For Scout Clothing and Decor owner Hanna Sinderbrand, 25, dreams do come true.

After two successful years at the corner of Atlantic and Little Rock avenues in Ventnor, the Margate resident finally made the move to the small shopping district of downtown Margate.

And although the locations are separated by less than two miles, both Sinderbrand and her fiance Jeff Newcomer find that the move has made a world of difference.

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"We're just amazed every day by the difference between the stores," said Sinderbrand, a 2005 Holy Spirit High School graduate.

"We've noticed a huge influx of business, all new customers. A lot of people did not notice that we were over there."

But people seem to be taking notice now.

Shelly Berman walked in to pay a compliment to Sinderbrand.

"I live in Margate. I'm glad you opened," she told her. "Your aura is very free-spirited, for even the older wacky woman like myself who likes that free-spirited look."

For Berman or even a longtime customer, walking into the 7817 Ventnor Ave. location, the same feel is there.

Standing in the middle of her new shop, Sinderbrand recalled going on routine shopping trips with her mother as the seasons changed to places such as Urban Outfitters and Anthropologie. These stores were located in Philadelphia, an hour away from her hometown.

"If we could do a little part to help the girls that were me and my mom and my sister," said Sinderbrand, "we all wanted that (space to shop)."

On a recent Wednesday afternoon, music played in the background of the new boutique, assorted candy lined the window, and eclectic finds - from coated Henry and Belle skinny jeans to downy homemade American flag-printed blankets - fill every open space.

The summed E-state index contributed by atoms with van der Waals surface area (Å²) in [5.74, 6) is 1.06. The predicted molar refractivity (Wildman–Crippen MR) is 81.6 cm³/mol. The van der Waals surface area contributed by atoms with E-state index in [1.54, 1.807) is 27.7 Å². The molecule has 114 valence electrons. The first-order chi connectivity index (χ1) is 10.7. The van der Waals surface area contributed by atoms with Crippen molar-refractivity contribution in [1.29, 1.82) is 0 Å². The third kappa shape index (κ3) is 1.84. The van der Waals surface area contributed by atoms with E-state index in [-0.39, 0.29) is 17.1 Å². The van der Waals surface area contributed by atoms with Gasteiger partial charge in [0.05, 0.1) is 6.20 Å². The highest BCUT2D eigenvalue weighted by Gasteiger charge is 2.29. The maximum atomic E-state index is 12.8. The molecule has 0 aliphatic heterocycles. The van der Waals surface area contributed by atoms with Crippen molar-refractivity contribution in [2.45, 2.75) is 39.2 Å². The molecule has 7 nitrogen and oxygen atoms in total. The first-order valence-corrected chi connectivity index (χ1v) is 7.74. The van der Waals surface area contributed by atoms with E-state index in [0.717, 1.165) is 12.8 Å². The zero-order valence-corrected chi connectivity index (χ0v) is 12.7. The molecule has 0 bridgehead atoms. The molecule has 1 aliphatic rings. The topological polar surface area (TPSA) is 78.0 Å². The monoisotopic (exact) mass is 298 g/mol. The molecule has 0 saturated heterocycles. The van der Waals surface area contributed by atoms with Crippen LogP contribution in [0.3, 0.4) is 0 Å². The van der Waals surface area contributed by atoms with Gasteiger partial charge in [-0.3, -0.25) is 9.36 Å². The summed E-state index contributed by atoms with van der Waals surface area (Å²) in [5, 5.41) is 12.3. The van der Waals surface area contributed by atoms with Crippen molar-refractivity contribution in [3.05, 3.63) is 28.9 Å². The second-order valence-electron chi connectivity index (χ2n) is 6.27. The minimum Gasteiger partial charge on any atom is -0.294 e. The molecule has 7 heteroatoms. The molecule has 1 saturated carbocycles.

Moving from the alley-style shop to the 1,400-square-foot former East End Art Gallery has allowed the young shop owner to display new brands, including Free People and Cheap Money, as well as new merchandise, from fashion and art-related coffee table books to organic bath products.

"We didn't have a lot of room before," she said. "This store is very wide and spaced out."

Newcomer, the official handyman of the shop, has started to make custom furniture items to sell, a venture they initiated in the old store, but on a much smaller scale.

"We wanted to make it very consistent so people had the same feeling when they came into our old store," she said.

Details from the Atlantic Avenue location made for additions to her new one.

Leftover American quilts, once for sale, now serve as hanging curtains for her three dressing rooms. More space allowed for a comfortable area to try on clothes, away from the front entrance, as well as a relaxing setup of couches "for the husbands and boyfriends," Newcomer said.

The Ventnor location was merely a stepping stone, Sinderbrand said. When the opportunity arose to relocate, she took it.

But the transition from one location to the next was not as easy at it looked.

Sinderbrand took the help of Newcomer and her entire family, including parents Steve and Pam, to begin demolition at the new store in early October. They tore the entire place down to brick, they said.

"We started at a really hard time - as soon as Sandy hit, we lost a lot of our contractors," Sinderbrand said. "We had to rely a lot on our own skills, so it was really a big hands-on experience."

With one foot of water in her new spot, the young business owner had to start from scratch, being certain to do it the right way.

As of early February, the store was able to open its doors, just a few months off schedule.

Sinderbrand stood behind her custom countertop - constructed by Newcomer with refurbished wood from the original shop's window frames and from an attic of an old Brigantine home - excited to help customers scout for a new outfit.

She was animated, anticipating her first summer season in her new location. She expects to host fashion-related Do It Yourself nights with themes such as jewelry making and jean decorating.

Sinderbrand also hopes to invite local musicians to play sets, and to extend the invitation to include her neighboring businesses to create after-hours sidewalk events.

For now, Sinderbrand will have to await the summer months, keeping inventory fresh and maintaining her "dream location."

Scout Clothing and Decor is open 10 a.m. to 6 p.m. Mondays through Saturdays and 10 a.m. to 5 p.m. Sundays. For more information, visit, find them on Instagram or call 609-823-1024.

Contact Caitlin Honan:


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